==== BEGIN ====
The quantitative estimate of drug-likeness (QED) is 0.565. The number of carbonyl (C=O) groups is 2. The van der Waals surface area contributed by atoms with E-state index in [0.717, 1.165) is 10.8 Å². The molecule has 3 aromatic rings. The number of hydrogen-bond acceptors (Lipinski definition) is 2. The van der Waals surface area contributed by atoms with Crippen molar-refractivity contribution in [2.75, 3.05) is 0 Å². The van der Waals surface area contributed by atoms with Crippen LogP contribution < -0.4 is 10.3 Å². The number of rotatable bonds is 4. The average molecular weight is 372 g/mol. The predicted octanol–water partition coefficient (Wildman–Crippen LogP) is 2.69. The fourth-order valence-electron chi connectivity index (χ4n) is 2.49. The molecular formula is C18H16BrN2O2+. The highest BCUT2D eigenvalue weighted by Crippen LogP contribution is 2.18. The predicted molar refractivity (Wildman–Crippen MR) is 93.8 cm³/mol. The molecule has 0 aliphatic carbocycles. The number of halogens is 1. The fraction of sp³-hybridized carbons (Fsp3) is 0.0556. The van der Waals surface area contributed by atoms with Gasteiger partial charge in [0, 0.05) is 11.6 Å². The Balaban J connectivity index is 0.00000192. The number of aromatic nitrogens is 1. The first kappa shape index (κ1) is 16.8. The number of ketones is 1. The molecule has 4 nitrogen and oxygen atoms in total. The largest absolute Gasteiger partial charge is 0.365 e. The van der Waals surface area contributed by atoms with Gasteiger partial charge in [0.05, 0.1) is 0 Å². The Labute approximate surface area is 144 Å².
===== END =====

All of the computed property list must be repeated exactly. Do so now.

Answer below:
The quantitative estimate of drug-likeness (QED) is 0.565. The number of carbonyl (C=O) groups is 2. The van der Waals surface area contributed by atoms with E-state index in [0.717, 1.165) is 10.8 Å². The molecule has 3 aromatic rings. The number of hydrogen-bond acceptors (Lipinski definition) is 2. The van der Waals surface area contributed by atoms with Crippen molar-refractivity contribution in [2.75, 3.05) is 0 Å². The van der Waals surface area contributed by atoms with Crippen LogP contribution < -0.4 is 10.3 Å². The number of rotatable bonds is 4. The average molecular weight is 372 g/mol. The predicted octanol–water partition coefficient (Wildman–Crippen LogP) is 2.69. The fourth-order valence-electron chi connectivity index (χ4n) is 2.49. The molecular formula is C18H16BrN2O2+. The highest BCUT2D eigenvalue weighted by Crippen LogP contribution is 2.18. The predicted molar refractivity (Wildman–Crippen MR) is 93.8 cm³/mol. The molecule has 0 aliphatic carbocycles. The number of halogens is 1. The fraction of sp³-hybridized carbons (Fsp3) is 0.0556. The van der Waals surface area contributed by atoms with Gasteiger partial charge in [0, 0.05) is 11.6 Å². The Balaban J connectivity index is 0.00000192. The number of aromatic nitrogens is 1. The first kappa shape index (κ1) is 16.8. The number of ketones is 1. The molecule has 4 nitrogen and oxygen atoms in total. The largest absolute Gasteiger partial charge is 0.365 e. The van der Waals surface area contributed by atoms with Gasteiger partial charge in [0.05, 0.1) is 0 Å². The Labute approximate surface area is 144 Å².